When I started my first pastorate 40+ years ago, I had no idea what kinds of information I wanted from the church – so I didn’t request much. I realize it’s difficult to secure all the information I list below, but here are some things I’d want to know if I were considering a new pastorate:
- Who are the real leaders in the church? And, I’m not assuming they necessarily have titles or leadership positions. I want to know who the influencers are.
- What do you see my primary responsibility is as the pastor? If we differ on that role, we will likely have conflict.
- If I challenged your kids and grandkids to the nations in Jesus’ name, would you be supportive? I want to know how committed you are to the global mission.
- How would you respond if people who look different than you and/or whose mother language is different than yours begin to attend the church? Here, I’m asking about underlying, though often unspoken, prejudice.
- What do you expect of my spouse? Pam and I come as a team, but I want her to serve in her giftedness and her passions—not simply in positions the church expects her to hold.
- What underlying issues are there in the church that even the pastor search team might not have recognized? Sometimes even the leaders don’t know about undercurrents of conflict.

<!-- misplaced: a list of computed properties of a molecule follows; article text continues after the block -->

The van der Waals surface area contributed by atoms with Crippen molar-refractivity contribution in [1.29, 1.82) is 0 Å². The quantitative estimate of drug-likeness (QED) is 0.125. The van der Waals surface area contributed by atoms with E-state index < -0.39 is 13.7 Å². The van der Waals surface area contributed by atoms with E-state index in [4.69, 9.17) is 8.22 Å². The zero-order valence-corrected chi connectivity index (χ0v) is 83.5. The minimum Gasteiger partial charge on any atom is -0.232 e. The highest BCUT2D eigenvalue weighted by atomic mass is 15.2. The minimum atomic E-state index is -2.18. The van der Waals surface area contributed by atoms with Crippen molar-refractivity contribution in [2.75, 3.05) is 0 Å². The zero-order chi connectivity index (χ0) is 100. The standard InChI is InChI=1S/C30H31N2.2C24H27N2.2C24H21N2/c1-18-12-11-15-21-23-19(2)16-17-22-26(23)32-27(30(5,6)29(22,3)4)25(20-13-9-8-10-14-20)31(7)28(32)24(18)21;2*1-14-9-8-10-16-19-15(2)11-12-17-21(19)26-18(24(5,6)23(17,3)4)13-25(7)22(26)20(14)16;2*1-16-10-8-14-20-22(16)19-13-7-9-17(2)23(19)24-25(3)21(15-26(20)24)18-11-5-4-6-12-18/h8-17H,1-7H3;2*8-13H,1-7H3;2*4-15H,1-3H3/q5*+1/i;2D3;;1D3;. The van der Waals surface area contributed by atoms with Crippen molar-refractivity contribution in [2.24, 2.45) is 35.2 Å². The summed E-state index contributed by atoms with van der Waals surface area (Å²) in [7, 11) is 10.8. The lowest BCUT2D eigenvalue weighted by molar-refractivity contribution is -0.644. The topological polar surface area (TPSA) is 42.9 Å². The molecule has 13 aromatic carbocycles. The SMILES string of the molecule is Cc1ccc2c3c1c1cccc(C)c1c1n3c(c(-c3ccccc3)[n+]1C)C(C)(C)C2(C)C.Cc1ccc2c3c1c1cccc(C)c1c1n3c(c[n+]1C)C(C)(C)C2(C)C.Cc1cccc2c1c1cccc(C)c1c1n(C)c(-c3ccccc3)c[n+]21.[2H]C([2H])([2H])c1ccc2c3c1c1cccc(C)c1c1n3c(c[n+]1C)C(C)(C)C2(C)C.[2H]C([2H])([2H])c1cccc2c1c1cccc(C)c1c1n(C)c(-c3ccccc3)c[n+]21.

- When you differ with me, what will be your approach to addressing the issue? And, I don’t want to know the proper answer; I want to know how your church has historically handled these kinds of situations.
- How many pastors have left the church under negative circumstances (either personal or congregational) in the past 20 years? If the church has a history of short-term, conflict-filled pastorates, the problem is probably more with the congregation than with the pastors.
- How much do you pray regularly for the pastoral staff? Again, I want to hear the actual situation more than an aspirational one. I want to know the church has made and keeps a commitment to intercede for leaders.
- How much pushback would I get if I call all members to walk faithfully with God, serve in some capacity through the church, and accept church discipline if their faulty choices necessitate it? It’s the latter statement on church discipline that probably evokes the strongest responses, but I’d want to know where the church stands on these issues.
I’m sure this list is not exhaustive. What would you add?
This article originally appeared here.